Election Panic! Political Cartoons from American History

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As we are in the midst of what appears to be the most divisive—and, frankly, frightening—presidential election in recent times, perhaps we can find solace in the fact that throughout our history, many of the same issues that appear so current actually have their roots decades prior. Indeed, the issues of immigration, corruption, mudslinging, terrorism, race relations and trustworthiness have been a mainstay of American politics almost since the beginning. Here are a few graphic examples:



As this illustration by J.S. Pughe from the August 1899 edition of Puck demonstrates, the issue of undesirable immigrants (The Hyphenated American) reaches way back. As the shift changed in the mid-1880s of immigrants to the United States from northern and western Europe to those from southern and eastern Europe, largely Italian and Jewish, many Americans believed those would never be “true” Americans and they should not have the privilege to vote in general elections.



In 1871 the main Democratic political machine in New York City, The Tweed Ring of Tammany Hall, employed extortion, kickbacks, and other illicit acts to steal millions from the city and county coffers. Illustrator Thomas Nast, perhaps best known for creating our contemporary images of Uncle Sam and Santa Claus, portrayed the gang of four comprised of William “Boss” Tweed, Peter Sweeny, Richard Connolly, and Oakey Hall as vultures preying on America in the July 1871 issue of Harper’s Weekly.



With our own contemporary golden haired calf, who’s followers apparently care little for the truth or decency of what he has to say, it’s important to recall that this has been a bastion of American presidential politics. When Republican candidate Ulysses S. Grant ran for president in 1868 his Democratic opponents branded him a demigod who had little supporting his political reputation, other than his civil war service and relationship to fellow Republican Abraham Lincoln. Artist Joseph Keppler captured the mood for Puck.



At the end of the 19th century, many U.S. businesses grew into monopolies. This illustration from Puck by artist Frederick Burr Opper, captures the mood of many Americans of the time. It portrays rail tycoon Cornelius Vanderbilt decrying, “The public be damned!”, simultaneously stomping on an American eagle. The government did little to stave off the greed and influence of such monopolies to the detriment of smaller businesses and workers.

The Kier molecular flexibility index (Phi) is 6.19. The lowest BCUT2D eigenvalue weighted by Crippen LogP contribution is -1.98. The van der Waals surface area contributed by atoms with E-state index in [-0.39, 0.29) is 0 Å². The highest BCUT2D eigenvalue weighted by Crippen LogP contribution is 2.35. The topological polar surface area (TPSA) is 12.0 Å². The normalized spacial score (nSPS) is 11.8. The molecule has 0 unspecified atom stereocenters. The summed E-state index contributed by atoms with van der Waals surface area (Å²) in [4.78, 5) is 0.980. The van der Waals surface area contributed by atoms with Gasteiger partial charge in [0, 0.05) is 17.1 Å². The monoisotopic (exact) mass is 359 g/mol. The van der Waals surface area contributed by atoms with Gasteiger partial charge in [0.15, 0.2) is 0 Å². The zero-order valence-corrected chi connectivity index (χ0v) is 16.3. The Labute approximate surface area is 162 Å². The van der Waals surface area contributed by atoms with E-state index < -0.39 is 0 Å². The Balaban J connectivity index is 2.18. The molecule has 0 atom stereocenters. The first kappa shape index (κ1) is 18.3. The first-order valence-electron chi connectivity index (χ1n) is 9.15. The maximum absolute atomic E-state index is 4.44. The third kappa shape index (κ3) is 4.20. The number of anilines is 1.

Along the same line, also from Puck, this illustration by Horace Taylor portrays John D. Rockefeller exerting undue influence over the U.S. Supreme Court, if not complete control.



While the Anarchist movement began as a legitimate political philosophy advocating small local governance, and was closely aligned with organized labor’s union movement, its image quickly tarnished. Soon the bomb carrying anarchist became the meme of its time, with Uncle Sam being called upon to wipe out this threat.



As one of the leaders of the American anarchist movement, Emma Goldman founded the anarchist journal Mother Earth in 1906. This cover portrays how, during the presidential election of 1912, those in favor of unions, women’s emancipation, and other progressive concerns were considered unpatriotic and un-American and their free speech should be not be tolerated. That election was significant in that a third party, The Progressive Party, was formed after Republican candidate Teddy Roosevelt lost his party’s nomination following incumbent President William Howard Taft renomination by the conservative wing of the Republican Party. Democratic candidate Woodrow Wilson won the general election the following November.


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